Tuesday, 24 May, 2022
E-paper

Parenting is Training without Pay

Atia Aman Azizee

Parenting is Training without Pay

It has exactly been a year since I became a mother and within these last twelve months, I have realised parenthood is literally the most underrated type of internship on earth! It is a without pay training through which all parents agree to walk into voluntarily, and in that process, hone so many skills, and yet they leave it out of their resume.

In fact, adding motherhood as a job title on our LinkedIn profile is most likely going to work as a disadvantage even though it should actually be the complete opposite.

A parent who is trained to put multiple bottles on sterilization, place water for boiling, prepare a bottle of milk, and do all these while carrying an infant on their lap securing the child perfectly, using just one hand, is definitely a pro level multi-tasker.

When I see myself dancing, singing, making weird faces for hours after hours just to make a twelve month old finish his food, I realise what a wonderfully patient entertainer I am.

I have honed a great set of interpersonal skills too. Otherwise, how do you think I communicate with my dear mister little one, who has a personal dictionary of his own!

At 2:00am in the morning, when he suddenly decides to wake up and play with mommy with his set of pull-back cars that his father bought the previous day, it is then when I realise, I am strong enough to work for really long hours.

While preparing oats for him, I make sure it is neither too dry nor too watery, the formula milk to be added in there is exactly two scoops and no more, and finally serve it with nothing but a medium sized chini-champa banana. Trust me when we see Sheldon Cooper, on TV, recognizing even the slightest change in his sandwich ingredients simply by looking at it, the makers of that show aren't really exaggerating it. Babies do tend to be very keen observers and that's why, in the process of keeping my little prince satisfied, by repeating his breakfast recipes exactly the same way as he wants, I have indeed become a perfectionist by now.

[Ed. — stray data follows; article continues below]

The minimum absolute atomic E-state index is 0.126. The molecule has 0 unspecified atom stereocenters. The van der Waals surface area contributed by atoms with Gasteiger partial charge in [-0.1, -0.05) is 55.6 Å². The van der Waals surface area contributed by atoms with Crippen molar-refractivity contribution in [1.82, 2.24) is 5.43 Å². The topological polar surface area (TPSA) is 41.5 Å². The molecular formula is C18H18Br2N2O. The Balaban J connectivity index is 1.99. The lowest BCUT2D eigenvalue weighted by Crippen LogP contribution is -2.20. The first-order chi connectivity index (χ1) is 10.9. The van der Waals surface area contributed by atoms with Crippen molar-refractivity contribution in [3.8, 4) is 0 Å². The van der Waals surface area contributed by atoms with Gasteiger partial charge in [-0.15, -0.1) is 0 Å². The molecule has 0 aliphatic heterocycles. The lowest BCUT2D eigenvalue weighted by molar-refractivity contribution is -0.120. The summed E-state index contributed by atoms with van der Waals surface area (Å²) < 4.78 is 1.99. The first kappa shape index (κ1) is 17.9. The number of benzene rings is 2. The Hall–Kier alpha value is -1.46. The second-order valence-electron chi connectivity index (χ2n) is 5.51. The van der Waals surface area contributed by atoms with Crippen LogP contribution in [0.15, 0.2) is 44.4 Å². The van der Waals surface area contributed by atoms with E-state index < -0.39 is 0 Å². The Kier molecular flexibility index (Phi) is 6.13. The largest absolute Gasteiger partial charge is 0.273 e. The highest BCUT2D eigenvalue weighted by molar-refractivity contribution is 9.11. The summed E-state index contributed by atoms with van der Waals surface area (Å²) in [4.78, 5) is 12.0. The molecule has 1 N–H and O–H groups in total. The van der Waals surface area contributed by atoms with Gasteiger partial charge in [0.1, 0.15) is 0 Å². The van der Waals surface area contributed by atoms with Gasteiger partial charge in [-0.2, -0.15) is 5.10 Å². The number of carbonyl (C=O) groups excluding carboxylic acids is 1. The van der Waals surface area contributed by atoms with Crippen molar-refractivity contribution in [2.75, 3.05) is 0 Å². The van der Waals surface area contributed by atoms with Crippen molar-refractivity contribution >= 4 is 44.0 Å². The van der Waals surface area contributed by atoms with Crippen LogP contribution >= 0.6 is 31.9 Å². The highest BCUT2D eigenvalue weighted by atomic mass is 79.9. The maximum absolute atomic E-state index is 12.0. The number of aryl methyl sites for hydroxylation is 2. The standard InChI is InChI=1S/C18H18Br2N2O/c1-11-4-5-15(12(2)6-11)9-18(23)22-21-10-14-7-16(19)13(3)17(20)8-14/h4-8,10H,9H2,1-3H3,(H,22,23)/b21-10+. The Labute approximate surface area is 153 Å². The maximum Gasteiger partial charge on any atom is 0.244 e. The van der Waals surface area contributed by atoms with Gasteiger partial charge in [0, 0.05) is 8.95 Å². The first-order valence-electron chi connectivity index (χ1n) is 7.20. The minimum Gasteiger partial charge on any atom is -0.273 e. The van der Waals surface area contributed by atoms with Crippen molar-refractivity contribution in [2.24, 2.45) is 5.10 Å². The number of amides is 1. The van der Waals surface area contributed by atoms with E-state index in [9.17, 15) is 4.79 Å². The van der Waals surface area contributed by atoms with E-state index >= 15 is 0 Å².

When sometimes he suddenly decides to refuse to eat his lunch and simply take a bottle of milk instead, I have to think on the foot and prepare a portion of scrambled egg or something similar swiftly in order to draw his interest back on solids.

Interestingly, this is not the story of any one mother. Each and every parent has their own journey and with each passing day, they become more and more polished. Then why shouldn't parenting be counted as a recognised training session?

Recently LinkedIn has added “stay-at-home parent” and simply “parent” as new job titles which are a good start but more changes are required to make it work. For example, if I add “Parent” as an internship experience, on LinkedIn what am I going to add in “Company” field? I personally would simply write the name of my house to make it work but it would be better if the form were more “Parent” appropriate.

However, these are minor things. In fact, the most important change that needs to be brought in this regard is a change in mentality. People need to have an open mind while hiring parents. I remember once being told by a senior that he prefers not to appoint female lawyers as juniors in his law firm because he believes, once they give birth to children, they are likely to become less efficient. This might be true for the first couple of months since giving birth can take a toll on their health; but as the time goes by, these parents become more efficient than they ever were as a person, as a management staff, as a researcher and what not.

 

The writer is a Principal Officer, National Bank Limited